The launch of the SkyDock has begun to create a buzz around the Internet that will continue to resonate when the marketing campaign ramps up. the device is so slick that it has created an interesting dilemma among satellite radio subscribers.
The problem is that the simplicity of the SkyDock installation, in combination with the features it offers and the fact that your cell phone can become your satellite radio have people wondering what to do about their factory installed subscription. Stuart, a SiriusBuzz reader, posed this question in the comments of a recent article:
"I have XM with the Best of Sirius in my 2006 CTS, but the radio does not offer any special features. So, my question is would I need to buy another subscription to use the SkyDock?"
Thus, you can see what many are already contemplating. A factory installed radio is great because Sirius or XM is built right into your dashboard, and the controls are easy to use and familiar. However, once you turn off your car, you leave your subscription there. Skydock offers better functionality than most factory installed radios, and it is something that you can take with you. With the SkyDock aand Sirius XM apps, when you leave the car, your cell phone, and thus your satellite radio, go with you.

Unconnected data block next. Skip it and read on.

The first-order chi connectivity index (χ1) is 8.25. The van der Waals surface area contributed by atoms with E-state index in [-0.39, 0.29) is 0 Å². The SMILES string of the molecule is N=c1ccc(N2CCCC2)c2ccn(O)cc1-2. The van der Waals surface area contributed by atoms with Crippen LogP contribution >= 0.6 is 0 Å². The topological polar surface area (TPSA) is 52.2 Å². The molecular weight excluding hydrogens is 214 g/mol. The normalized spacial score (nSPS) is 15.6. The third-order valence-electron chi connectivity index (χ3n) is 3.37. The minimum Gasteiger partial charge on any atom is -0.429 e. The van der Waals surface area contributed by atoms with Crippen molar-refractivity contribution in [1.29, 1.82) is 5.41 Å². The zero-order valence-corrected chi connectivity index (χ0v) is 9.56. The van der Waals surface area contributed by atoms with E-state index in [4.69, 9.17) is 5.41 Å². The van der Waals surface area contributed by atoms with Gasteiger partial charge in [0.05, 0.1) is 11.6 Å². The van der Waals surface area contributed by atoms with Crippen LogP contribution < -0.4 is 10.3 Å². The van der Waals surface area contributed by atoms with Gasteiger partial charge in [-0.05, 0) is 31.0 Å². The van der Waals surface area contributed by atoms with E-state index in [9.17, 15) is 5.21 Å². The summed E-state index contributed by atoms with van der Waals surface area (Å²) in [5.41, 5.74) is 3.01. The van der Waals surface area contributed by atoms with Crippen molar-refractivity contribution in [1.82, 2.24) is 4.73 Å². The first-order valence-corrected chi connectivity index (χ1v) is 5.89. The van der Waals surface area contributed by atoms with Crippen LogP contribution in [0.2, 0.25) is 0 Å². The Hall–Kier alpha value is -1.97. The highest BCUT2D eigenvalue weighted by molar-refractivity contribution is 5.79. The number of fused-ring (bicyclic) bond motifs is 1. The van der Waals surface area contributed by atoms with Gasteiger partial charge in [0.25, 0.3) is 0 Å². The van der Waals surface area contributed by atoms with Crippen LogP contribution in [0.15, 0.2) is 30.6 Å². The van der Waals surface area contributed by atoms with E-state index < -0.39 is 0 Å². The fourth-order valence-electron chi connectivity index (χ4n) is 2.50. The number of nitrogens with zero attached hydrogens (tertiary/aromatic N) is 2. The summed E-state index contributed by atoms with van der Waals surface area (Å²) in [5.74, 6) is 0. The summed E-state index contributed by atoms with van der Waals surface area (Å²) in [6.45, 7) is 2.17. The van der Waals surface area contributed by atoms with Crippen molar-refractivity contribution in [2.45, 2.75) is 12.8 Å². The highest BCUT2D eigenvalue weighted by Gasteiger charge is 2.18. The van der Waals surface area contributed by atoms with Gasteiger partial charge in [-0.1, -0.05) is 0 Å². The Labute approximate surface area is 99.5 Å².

Combine the SkyDock app with the Sirius XM Internet radio app, and you can literally catch XM's 20 on 20 in the car, walking on the beach, or at the gym. This happens because the SkyDock and apps use differing methods to get your music to you. With your car you are limited to a satellite signal. With SkyDock and the apps, you can access the content from satellite, WiFi, or anywhere with cell coverage. Simply stated, consumers now have the ability to carry their Sirius XM with them wherever they go on a device that they carry anyway...their iPhone.
Suddenly the OEM channel, which is a staple of satellite radio growth, may suffer at the hands of a software application and docking station that make Sirius XM content available in more places and in more ways. The company may lose some OEM subscriptions, but those loses are offset by a SkyDock subscription. The consumer gets the benefit of more use of the service, and the company saves some money by avoiding expensive revenue share payments to their OEM partners. The combination seems to be a win for both consumers as well as Sirius XM.
If you happen to like your OEM set-up, no worries. Sirius XM should be launching some great SkyDock options, such as a home dock at the Consumer Electronics Show in January 2010. If I had a factory installed satellite radio, I would personally opt for the SkyDock option. Many others are considering the same thing.